In the year 1990, Sudan implemented the 8-3-4 system of education (The World Bank, 2012). The system comprises of 8 years of primary education, 3 years of secondary education, and 3 to 4 years of college education. At all levels of learning, the Arabic language has been adopted as the main teaching dialect.
We will write a custom Case Study on Education in Sudan specifically for you
301 certified writers online
The government of Sudan inherited most of the schools from the British government after the country attained independence. The British government had introduced education to Sudan to train servants who served their colonial administration. Therefore, most schools were clustered at Khartoum and other urban areas.
Cases of civil war are the major factors that have led to the closure of several schools in the southern and western regions of Sudan. Civil wars are to blame for the reduced rate in school enrollment. The report by the Sudanese ministry of education released in the year 2006 showed that about 53% of eligible pupils were enrolled in primary education (Kavanaugh, 2013).
By the year 2010, the enrollment rate had increased to 90%. Based on this, it is apparent that the education enrollment rate in Sudan is increasing steadily. The above statistics imply that a large portion of the Sudanese is now getting access to basic education than before.
Despite the current developments in education sector, there are cases of inequality in the enrollment of students at various levels of learning depending on the geographical regions. In the year 2012, a World Bank report showed that the levels of enrollment in some provinces were below average (The World Bank, 2012).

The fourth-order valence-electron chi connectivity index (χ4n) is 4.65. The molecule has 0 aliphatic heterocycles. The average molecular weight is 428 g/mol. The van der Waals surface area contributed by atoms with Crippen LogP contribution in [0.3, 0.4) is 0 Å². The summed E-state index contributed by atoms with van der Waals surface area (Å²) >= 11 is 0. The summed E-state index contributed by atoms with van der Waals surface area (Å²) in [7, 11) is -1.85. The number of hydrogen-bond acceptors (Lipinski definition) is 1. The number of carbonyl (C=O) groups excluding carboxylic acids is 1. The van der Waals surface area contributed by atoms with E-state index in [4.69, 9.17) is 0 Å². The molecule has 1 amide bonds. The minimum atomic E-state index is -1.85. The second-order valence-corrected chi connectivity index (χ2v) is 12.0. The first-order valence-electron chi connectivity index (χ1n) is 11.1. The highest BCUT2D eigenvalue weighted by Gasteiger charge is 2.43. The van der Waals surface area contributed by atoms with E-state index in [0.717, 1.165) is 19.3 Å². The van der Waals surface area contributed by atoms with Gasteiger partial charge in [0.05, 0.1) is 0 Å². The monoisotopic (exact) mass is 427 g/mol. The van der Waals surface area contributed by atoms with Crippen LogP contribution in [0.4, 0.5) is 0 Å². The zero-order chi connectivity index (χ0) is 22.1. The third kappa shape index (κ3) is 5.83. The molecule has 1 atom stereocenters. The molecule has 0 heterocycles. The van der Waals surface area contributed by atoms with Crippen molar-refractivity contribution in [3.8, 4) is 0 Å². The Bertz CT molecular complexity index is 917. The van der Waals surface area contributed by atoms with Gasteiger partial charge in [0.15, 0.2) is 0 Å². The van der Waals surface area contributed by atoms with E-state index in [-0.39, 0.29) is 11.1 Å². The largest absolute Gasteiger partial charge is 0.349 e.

The civil wars and unrest observed in the last decade in country were blamed for the education inequality experienced in some provinces. Equally, the report indicated that there is disparity in education of boy and girl child. As such, the girl child was disadvantaged. Customarily, the girl child is supposed to attend school to a certain age.
Through this, a number of girls do not progress pass the primary education. However, the boy child is allowed to proceed to secondary levels. In the year 2011, a report by the World Bank showed that 70% of the Sudanese were literate. The literacy rate among the males was 79% and 60% among the females (Kavanaugh, 2013).
In 2012, UNICEF initiated a program to enhance the enrollment of a large number of students into classrooms (The World Bank, 2012). The program also aimed at ensuring that those who enroll at primary schools complete their education at higher levels of learning. The program’s long-term goals were to ensure that over 1million students who had dropped out of school were given alternative education.
In the past few years, president Bashir’s government in support with the World Bank has initiated an education program. The program is referred to as the Basic Education project (BEP). BEP aims at providing schools with building materials and training to their teachers. The project has greatly helped in the construction and development of quality education in Sudan. BEP funded a teacher-training program at the Institute of El-Obeid.
Through the program, about 7500-trained teachers from Blue Nile in South Kordofan and about 3800-trained teachers from North Kordofan were trained (The World Bank, 2012). Although the program stopped in 2013, its contribution to the society is still evident. In general, the efforts of UNICEF, World Bank, and BEP have played a great role in improving the quality of education and the education system in Sudan.
Kavanaugh, D. (2013). Sudan. Philadelphia: Mason Crest Publishers.
The World Bank (2012). The Status of the Education Sector in Sudan. Washington, D.C: World Bank Publishers.